1. Receives all new submissions.  Screens all submissions for originality and fit to the journal’s mission.  Reads all valid submissions with the managing editor and determines which articles are sent out for review and which are declined.  
  2. Oversees double-blind peer review.  Identifies appropriate readers and sends out anonymized manuscripts for review.  Tracks due dates for readers’ reports and revised manuscripts for authors and send reminders as needed.  
  3. Keeps a database of reviewers, seeks new reviewers.  
  4. Evaluates readers’ reports and makes decisions about reviewed articles.  Communicates decisions to authors and includes anonymized readers’ reports (unless a reader requests to be identified).  
  5. Works with the authors to revise manuscripts to address reviewers’ and editors’ concerns.    
  6. Schedules articles for publication and forwards final versions to Wiley for Early View publication online.  Articles are submitted to Wiley for individual publication when drafts are in final form.  Wiley assembles the issues from the tables of contents provided by the Executive Editor.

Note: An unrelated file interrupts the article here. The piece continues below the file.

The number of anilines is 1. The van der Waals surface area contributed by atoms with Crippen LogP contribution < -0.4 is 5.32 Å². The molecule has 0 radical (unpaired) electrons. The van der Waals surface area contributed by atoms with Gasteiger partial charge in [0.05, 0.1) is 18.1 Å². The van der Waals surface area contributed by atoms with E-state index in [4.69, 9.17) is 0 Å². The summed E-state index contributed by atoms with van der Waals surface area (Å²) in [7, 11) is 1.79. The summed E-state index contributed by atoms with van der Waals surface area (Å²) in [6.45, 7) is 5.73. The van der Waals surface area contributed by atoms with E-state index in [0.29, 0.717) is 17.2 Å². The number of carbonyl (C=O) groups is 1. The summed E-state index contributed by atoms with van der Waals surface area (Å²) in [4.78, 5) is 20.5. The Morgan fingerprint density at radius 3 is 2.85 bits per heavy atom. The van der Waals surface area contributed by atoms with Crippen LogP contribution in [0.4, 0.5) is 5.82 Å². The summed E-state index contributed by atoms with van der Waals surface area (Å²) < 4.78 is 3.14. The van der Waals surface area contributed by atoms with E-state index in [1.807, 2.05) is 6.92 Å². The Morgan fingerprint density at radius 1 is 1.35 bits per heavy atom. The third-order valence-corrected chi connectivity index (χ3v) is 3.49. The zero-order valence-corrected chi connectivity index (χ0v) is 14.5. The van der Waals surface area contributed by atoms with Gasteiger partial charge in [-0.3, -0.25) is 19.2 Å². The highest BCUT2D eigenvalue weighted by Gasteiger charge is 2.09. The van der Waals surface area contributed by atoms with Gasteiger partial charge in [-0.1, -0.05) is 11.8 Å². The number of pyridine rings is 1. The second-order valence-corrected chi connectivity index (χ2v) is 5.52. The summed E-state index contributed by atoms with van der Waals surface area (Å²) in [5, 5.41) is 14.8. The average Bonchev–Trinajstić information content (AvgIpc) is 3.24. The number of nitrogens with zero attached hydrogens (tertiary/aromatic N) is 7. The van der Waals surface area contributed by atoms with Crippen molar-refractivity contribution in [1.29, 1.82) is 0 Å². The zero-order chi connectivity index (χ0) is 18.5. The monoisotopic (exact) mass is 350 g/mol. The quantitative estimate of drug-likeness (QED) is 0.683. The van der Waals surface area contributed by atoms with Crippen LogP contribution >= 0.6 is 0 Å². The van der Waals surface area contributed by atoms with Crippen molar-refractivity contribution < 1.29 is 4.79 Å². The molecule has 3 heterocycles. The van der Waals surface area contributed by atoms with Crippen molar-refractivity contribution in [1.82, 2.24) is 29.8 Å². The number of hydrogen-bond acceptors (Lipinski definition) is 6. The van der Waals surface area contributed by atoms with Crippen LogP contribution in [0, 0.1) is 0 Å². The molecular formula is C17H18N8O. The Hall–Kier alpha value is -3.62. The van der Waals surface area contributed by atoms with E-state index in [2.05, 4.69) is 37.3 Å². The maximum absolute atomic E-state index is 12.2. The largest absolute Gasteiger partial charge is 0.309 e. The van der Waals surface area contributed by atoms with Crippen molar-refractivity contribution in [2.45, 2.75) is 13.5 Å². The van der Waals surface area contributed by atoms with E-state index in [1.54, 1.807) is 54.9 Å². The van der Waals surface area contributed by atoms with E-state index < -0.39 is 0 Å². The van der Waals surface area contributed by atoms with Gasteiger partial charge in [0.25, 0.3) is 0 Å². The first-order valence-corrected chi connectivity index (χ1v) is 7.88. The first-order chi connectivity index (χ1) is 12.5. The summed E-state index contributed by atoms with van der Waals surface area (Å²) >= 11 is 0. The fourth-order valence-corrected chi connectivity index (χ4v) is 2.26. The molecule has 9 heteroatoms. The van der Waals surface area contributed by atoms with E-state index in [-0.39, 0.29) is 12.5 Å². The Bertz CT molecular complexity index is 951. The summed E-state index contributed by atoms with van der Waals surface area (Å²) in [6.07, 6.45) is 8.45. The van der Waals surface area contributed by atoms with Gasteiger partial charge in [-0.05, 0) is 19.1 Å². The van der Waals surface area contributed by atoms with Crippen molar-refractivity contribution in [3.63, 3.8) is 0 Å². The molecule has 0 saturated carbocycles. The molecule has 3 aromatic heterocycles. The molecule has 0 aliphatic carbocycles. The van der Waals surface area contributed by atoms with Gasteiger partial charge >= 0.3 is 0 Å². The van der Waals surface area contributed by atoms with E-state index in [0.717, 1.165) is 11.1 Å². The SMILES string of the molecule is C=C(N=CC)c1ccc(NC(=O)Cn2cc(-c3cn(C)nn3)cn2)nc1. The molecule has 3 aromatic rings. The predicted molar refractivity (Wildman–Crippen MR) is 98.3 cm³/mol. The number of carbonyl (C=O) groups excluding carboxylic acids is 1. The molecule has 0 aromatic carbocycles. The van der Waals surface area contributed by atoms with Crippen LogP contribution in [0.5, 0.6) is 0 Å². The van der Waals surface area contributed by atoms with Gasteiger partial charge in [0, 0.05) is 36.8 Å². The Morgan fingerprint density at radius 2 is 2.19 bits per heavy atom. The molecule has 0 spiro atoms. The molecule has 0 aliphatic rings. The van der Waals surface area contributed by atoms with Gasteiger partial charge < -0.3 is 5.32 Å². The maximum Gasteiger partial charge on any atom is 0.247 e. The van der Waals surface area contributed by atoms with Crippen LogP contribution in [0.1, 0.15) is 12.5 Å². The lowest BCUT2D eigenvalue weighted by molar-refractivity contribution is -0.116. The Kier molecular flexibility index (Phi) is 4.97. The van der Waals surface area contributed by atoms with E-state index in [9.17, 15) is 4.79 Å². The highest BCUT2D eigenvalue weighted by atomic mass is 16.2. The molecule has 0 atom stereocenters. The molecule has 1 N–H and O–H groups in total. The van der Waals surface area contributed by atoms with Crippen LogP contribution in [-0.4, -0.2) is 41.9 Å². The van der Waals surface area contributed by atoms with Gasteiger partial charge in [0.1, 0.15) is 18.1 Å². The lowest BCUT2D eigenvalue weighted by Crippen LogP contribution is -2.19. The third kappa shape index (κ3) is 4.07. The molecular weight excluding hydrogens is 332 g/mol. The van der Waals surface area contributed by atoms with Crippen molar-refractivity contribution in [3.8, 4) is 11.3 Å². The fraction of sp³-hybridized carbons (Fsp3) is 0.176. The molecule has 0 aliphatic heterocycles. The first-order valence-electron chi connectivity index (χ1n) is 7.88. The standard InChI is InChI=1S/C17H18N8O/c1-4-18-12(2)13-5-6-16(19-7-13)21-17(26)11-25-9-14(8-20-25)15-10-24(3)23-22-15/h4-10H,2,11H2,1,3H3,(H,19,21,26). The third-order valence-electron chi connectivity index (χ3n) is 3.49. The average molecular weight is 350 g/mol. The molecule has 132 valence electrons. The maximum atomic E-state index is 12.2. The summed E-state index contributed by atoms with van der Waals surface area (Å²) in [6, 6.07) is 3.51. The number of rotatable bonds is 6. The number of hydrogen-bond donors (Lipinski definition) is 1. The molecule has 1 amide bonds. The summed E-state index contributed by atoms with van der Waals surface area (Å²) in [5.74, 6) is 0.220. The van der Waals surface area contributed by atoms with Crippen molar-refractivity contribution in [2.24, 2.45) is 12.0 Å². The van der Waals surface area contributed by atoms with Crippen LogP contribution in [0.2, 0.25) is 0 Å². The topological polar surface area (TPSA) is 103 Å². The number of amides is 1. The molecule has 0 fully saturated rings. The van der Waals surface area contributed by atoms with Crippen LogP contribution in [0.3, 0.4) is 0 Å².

7. Prepares articles for publication, from preliminary copyediting for house style and readability to reviewing and approving proofs and verifying the securing of permissions and copyright clearances prior to publication.  The Managing Editor may assist with copyediting and verification of copyright and is responsible for writing the Table of Contents and Notes on Authors for each issue.   
  8. Reviews the final draft of each issue and approves or enters final changes before publication.   
  9. Review final drafts of book reviews (solicited, developed, and edited by the Book Review Editor), assigns them to issues, and submits them to Wiley for production and publication.  
  10. Works with the Peace & Change Editorial Board on significant issues, nominates board members, and uses board members to review manuscripts.  
  11. Serves as the point person for communications between the PHS Board, the IPRA, and Wiley on matters concerning the content, publication process, policies, and production of the journal.  The PHS Board oversees matters related to subscriptions, profit sharing, and contractual matters with Wiley and IPRA.